The lion guardians, who we also saw in the trailers, are called shíshī and are probably familiar around the world. There are always two of them, traditionally a male and a female, symbolizing the Buddhist yin and yang balance. They’ve been found in architecture guarding palaces or tombs dating back to Imperial China.
Also in Shang-Chi, we see the famous húlijīng, or nine-tailed fox, that has been making its rounds in pop culture lately. One of my favorite shorts from Netflix’s Love Death + Robots is “Good Hunting” in which the character Liang forges a bond with the shape-shifting húlijīng who he helped to survive in a brand new world. When the nine-tailed fox popped up in Shang-Chi, my heart skipped a beat.
I would need a separate article to cover all the creatures that appeared in Ta Lo, but I can’t go on without mentioning the Chinese dragon. The dragon in Shang-Chi is the Great Protector of Ta Lo who provides their power and protection. The highest point of the movie was when siblings Shang-Chi and Xialing joined forces with this mythical creature to defeat the Dweller-in-Darkness. The visuals were flawless and really jaw-dropping. I was fortunate enough to watch many films this year, but Shang-Chi is my favorite so far on every level.
Now let’s shift to what makes this film a perfect origin story. First, casting Simu Liu as Shang was an A+ decision as he brings his very best to the MCU. Now that the film is out on Disney+ and available on DVD and Blue Ray, I recommend checking out the behind-the-scenes shorts (and the bloopers) to appreciate all the work that Liu and others put into making a movie like this.
I also have to praise the rest of the cast. In particular, I am sure that the amazing Tony Leung stole many people’s hearts with his performance as Wenwu. Wenwu has a troubled relationship with both of his children after the death of his wife, but the love he feels for them was balanced perfectly in his performance.
The dynamic between the two siblings and their father showed that each of them has their own failures in the story. Wenwu never paid much attention to his daughter, and he blamed Shang for their mother’s death even though he was only a child when it happened. He chose revenge over his family, and he even used one of his children to achieve his goals. Shang left Xialing behind and stopped all communication with her, never even considering getting her out of there. It was an endless circle of right and wrong to the point they turned against each other. It took until the very last minute for Wenwu to realize that what should have been the most important thing was always right in front of him.
I believe that the theme of grief in MCU Phase 4 became incredibly evident in Shang-Chi, and I honestly believe that it is a smart move for Disney. After all, for 5 years in the MCU continuity, half of the population was gone, and once they came back there were still those who made sacrifices. I do truly love that Kevin Feige won’t shy away from showing hard times in these people’s lives.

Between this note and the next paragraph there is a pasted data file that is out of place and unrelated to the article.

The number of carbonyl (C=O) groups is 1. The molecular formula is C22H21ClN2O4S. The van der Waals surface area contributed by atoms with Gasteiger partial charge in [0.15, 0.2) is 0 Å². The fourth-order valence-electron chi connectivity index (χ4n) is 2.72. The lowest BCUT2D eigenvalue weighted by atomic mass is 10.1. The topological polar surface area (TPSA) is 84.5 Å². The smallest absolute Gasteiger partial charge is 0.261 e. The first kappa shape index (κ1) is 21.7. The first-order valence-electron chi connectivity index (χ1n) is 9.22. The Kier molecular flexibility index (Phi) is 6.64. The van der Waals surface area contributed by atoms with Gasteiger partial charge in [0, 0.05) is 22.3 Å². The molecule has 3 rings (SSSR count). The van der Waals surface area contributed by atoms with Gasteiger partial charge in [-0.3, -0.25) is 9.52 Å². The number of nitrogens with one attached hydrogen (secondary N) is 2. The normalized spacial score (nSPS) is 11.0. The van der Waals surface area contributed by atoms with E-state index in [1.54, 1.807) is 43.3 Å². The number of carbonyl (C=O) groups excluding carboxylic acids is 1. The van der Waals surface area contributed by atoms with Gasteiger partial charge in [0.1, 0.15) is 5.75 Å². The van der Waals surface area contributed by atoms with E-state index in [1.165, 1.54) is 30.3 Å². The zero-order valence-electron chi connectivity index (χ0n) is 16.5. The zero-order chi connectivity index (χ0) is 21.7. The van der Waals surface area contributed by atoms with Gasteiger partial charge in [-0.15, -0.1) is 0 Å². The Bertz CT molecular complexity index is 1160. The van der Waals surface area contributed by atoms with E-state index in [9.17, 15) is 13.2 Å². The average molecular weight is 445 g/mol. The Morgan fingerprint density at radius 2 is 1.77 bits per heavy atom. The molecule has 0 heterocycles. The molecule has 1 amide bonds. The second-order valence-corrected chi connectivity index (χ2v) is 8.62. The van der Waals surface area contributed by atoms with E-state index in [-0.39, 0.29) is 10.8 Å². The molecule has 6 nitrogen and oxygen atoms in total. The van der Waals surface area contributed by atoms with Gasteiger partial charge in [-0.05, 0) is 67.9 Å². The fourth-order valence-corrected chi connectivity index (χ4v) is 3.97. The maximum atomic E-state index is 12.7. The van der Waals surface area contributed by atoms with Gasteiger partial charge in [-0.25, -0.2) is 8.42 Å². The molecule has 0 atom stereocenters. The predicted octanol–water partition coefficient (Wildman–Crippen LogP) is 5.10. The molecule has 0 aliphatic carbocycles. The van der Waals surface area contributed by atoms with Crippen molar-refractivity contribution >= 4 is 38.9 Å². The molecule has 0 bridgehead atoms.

If you haven’t guessed already, Shang’s growth throughout his first movie is one of my favorite stories told across this universe. From a boy who ran away from home because of all the regret and pain that lived inside him, he became a man who chose to face those fears and to forgive both himself and his father.
I LOVE the fact that the diversity in Stan Lee’s vision is becoming more and more a reality in the MCU. I am also so glad that these films focus on cultural accuracy, building both mythology and tradition into their movies. We live in a big world with so many interesting things to see and experience, and I love seeing films showcase that.
In short, Shang-Chi has a special place in my heart. It opened the door to completely new possibilities, diving into Chinese culture and giving us great new characters to love. And Shang-Chi himself got the same love from me as Steve Rogers, who I’ve extolled in my art and my ink. I honestly can’t wait for the return of Shang-Chi and Katy (I adore Awkwafina beyond words) to see where their story will go and to get deeper into Chinese mythology. Just as Thor films bring in the Norse mythology and legends, and Black Panther triumphed with its representation of colorful African traditions and culture, Shang-Chi is doing the same with Chinese culture… and I am here for it!
Have you seen Shang-Chi and the Legend of the Ten Rings? Did you fall in love with it as I did? Share your experience in the comments!